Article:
What Do You Think?
How do we help a person who hesitates to turn to God because of self-acknowledged personal sinfulness and/or unworthiness?
Digging Deeper
How do passages such as Luke 5:8 and 1 Corinthians 15:8-11 help frame your answer?

Man of the Century
Was Sir Winston Churchill the greatest man of the twentieth century? Charles Krauthammer, a political commentator, argues that “without Churchill the world today would be unrecognizable—dark, impoverished, tortured.” Churchill recognized early on that totalitarianism could destroy the world. A gifted wordsmith, his speeches gave the British people the backbone to resist Nazism at a time when no other nation could or would.

However, Churchill was not a humble man, and his rhetoric could also skewer his opposition. On one occasion, he was criticizing Clement Attlee, a political enemy. A friend interjected, “You must admit that Mr. Attlee is a humble man.” Churchill responded, “He's a humble man, but then he has much to be humble about!”

The centurion had accomplished much for which he could be proud as witnessed by the fact that he commanded a cadre of Roman soldiers. Yet, unlike Churchill, he was a humble man. He recognized he wasn't worthy to host Jesus. May we demonstrate the same humble attitude! —C. R. B.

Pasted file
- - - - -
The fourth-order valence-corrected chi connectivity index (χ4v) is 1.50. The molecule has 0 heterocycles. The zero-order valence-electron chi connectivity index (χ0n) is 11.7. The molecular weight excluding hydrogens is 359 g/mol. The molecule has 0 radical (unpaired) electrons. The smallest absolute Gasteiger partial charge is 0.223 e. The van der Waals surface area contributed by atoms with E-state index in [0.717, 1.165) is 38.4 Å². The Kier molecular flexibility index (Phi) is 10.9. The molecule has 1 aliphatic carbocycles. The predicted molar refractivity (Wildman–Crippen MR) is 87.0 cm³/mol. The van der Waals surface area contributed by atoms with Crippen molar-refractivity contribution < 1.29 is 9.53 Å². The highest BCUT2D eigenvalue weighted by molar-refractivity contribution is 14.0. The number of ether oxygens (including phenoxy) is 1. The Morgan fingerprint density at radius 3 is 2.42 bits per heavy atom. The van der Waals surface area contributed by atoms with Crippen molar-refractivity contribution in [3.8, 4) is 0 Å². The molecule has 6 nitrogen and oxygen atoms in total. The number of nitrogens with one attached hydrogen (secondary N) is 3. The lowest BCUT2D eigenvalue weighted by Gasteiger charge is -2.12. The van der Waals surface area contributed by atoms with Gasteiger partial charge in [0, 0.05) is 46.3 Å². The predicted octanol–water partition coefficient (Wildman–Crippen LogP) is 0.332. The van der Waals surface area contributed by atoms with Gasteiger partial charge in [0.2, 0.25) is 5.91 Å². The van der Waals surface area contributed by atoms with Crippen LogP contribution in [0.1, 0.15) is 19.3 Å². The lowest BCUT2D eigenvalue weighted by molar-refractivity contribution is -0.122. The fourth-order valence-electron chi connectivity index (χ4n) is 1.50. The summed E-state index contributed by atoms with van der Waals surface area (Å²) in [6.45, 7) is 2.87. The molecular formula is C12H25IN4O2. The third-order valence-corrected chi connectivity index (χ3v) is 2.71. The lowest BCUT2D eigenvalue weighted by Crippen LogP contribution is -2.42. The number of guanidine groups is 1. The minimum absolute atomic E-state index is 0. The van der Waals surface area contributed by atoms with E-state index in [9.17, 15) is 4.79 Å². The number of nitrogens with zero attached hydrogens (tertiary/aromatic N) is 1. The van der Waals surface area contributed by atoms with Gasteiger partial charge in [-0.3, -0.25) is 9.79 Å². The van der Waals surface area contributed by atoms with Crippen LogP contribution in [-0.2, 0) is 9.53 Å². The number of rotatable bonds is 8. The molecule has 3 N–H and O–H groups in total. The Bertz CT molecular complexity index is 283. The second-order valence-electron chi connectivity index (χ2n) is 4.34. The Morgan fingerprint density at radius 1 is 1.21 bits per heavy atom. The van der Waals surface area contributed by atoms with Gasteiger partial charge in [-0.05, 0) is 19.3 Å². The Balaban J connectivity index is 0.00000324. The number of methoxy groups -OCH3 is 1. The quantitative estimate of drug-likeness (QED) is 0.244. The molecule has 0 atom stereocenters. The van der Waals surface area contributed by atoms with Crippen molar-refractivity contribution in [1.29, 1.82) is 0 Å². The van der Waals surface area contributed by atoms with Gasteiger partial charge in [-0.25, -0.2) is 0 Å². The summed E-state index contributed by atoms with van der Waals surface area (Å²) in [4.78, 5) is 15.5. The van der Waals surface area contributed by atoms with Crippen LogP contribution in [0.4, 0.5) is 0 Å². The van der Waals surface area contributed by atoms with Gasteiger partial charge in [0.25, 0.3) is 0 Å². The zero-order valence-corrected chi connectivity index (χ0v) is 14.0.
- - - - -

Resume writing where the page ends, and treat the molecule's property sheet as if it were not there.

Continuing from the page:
7a. Wherefore neither thought I myself worthy to come unto thee.
The centurion's surprisingly humble message continues. Not only is he unworthy for Jesus to come to him, but he is not worthy to come to Jesus. This statement suggests that the centurion was not primarily worried about imparting uncleanness to Jesus if He visits the centurion's home. Instead, the centurion recognizes Jesus' greatness and power and concludes that his own accolades are paltry by comparison. In his own opinion, he does not deserve an audience with Jesus.

This verse emphasizes different details between Matthew and Luke in retelling this story. In Matthew's account, there is no delegation of elders or friends; the centurion himself presents the request to Jesus (Matthew 8:5). When Jesus consents to come, the centurion expresses in person his faith that Jesus need not be physically present to heal the servant (8:7-9). The easiest and best reconciliation of this seeming contradiction is that Matthew simply condenses the account. Having the centurion act and speak for himself cuts out the middlemen and takes the story from beginning to end quickly.

The different emphases of these accounts may also help explain the difference between them. The theme of whether or not the centurion is worthy to host Jesus or even meet Him is not entirely absent from the shorter account (Matthew 8:8). Matthew emphasizes instead the centurion's status as an outsider of great faith (8:10-12). Luke highlights the humility of the centurion's faith by revealing that the centurion's friends and the elders speak on his behalf.

7b. But say in a word, and my servant shall be healed.